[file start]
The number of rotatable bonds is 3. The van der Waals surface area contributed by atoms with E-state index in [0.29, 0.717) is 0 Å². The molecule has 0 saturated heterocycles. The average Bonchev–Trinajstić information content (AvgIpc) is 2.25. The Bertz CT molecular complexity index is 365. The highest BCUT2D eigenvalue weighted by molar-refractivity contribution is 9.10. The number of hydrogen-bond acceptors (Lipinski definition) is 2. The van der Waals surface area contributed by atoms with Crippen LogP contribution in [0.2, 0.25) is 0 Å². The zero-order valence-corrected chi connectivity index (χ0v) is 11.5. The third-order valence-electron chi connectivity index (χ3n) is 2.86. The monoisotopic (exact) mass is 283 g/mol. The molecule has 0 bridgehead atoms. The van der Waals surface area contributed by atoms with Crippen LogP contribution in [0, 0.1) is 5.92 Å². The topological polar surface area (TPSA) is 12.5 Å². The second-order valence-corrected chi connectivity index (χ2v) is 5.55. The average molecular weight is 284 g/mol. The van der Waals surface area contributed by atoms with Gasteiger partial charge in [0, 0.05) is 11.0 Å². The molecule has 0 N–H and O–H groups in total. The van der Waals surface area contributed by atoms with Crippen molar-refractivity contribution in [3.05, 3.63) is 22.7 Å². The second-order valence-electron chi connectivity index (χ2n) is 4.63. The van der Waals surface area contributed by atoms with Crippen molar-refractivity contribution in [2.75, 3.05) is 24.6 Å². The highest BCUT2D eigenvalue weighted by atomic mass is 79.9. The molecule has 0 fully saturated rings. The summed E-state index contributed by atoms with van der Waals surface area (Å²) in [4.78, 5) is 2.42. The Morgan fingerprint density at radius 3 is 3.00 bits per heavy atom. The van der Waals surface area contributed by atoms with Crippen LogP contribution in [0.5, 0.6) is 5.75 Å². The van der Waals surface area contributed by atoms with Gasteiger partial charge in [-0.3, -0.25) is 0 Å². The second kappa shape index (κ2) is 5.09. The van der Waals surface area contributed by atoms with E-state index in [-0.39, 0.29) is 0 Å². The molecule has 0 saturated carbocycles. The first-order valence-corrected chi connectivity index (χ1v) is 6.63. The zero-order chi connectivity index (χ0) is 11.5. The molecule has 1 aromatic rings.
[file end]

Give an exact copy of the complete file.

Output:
The number of rotatable bonds is 3. The van der Waals surface area contributed by atoms with E-state index in [0.29, 0.717) is 0 Å². The molecule has 0 saturated heterocycles. The average Bonchev–Trinajstić information content (AvgIpc) is 2.25. The Bertz CT molecular complexity index is 365. The highest BCUT2D eigenvalue weighted by molar-refractivity contribution is 9.10. The number of hydrogen-bond acceptors (Lipinski definition) is 2. The van der Waals surface area contributed by atoms with Crippen LogP contribution in [0.2, 0.25) is 0 Å². The zero-order valence-corrected chi connectivity index (χ0v) is 11.5. The third-order valence-electron chi connectivity index (χ3n) is 2.86. The monoisotopic (exact) mass is 283 g/mol. The molecule has 0 bridgehead atoms. The van der Waals surface area contributed by atoms with Crippen LogP contribution in [0, 0.1) is 5.92 Å². The topological polar surface area (TPSA) is 12.5 Å². The second-order valence-corrected chi connectivity index (χ2v) is 5.55. The average molecular weight is 284 g/mol. The van der Waals surface area contributed by atoms with Gasteiger partial charge in [0, 0.05) is 11.0 Å². The molecule has 0 N–H and O–H groups in total. The van der Waals surface area contributed by atoms with Crippen molar-refractivity contribution in [3.05, 3.63) is 22.7 Å². The second-order valence-electron chi connectivity index (χ2n) is 4.63. The van der Waals surface area contributed by atoms with Crippen molar-refractivity contribution in [2.75, 3.05) is 24.6 Å². The highest BCUT2D eigenvalue weighted by atomic mass is 79.9. The molecule has 0 fully saturated rings. The summed E-state index contributed by atoms with van der Waals surface area (Å²) in [4.78, 5) is 2.42. The Morgan fingerprint density at radius 3 is 3.00 bits per heavy atom. The van der Waals surface area contributed by atoms with Crippen LogP contribution in [0.5, 0.6) is 5.75 Å². The van der Waals surface area contributed by atoms with Gasteiger partial charge in [-0.3, -0.25) is 0 Å². The second kappa shape index (κ2) is 5.09. The van der Waals surface area contributed by atoms with E-state index in [-0.39, 0.29) is 0 Å². The molecule has 0 saturated carbocycles. The first-order valence-corrected chi connectivity index (χ1v) is 6.63. The zero-order chi connectivity index (χ0) is 11.5. The molecule has 1 aromatic rings.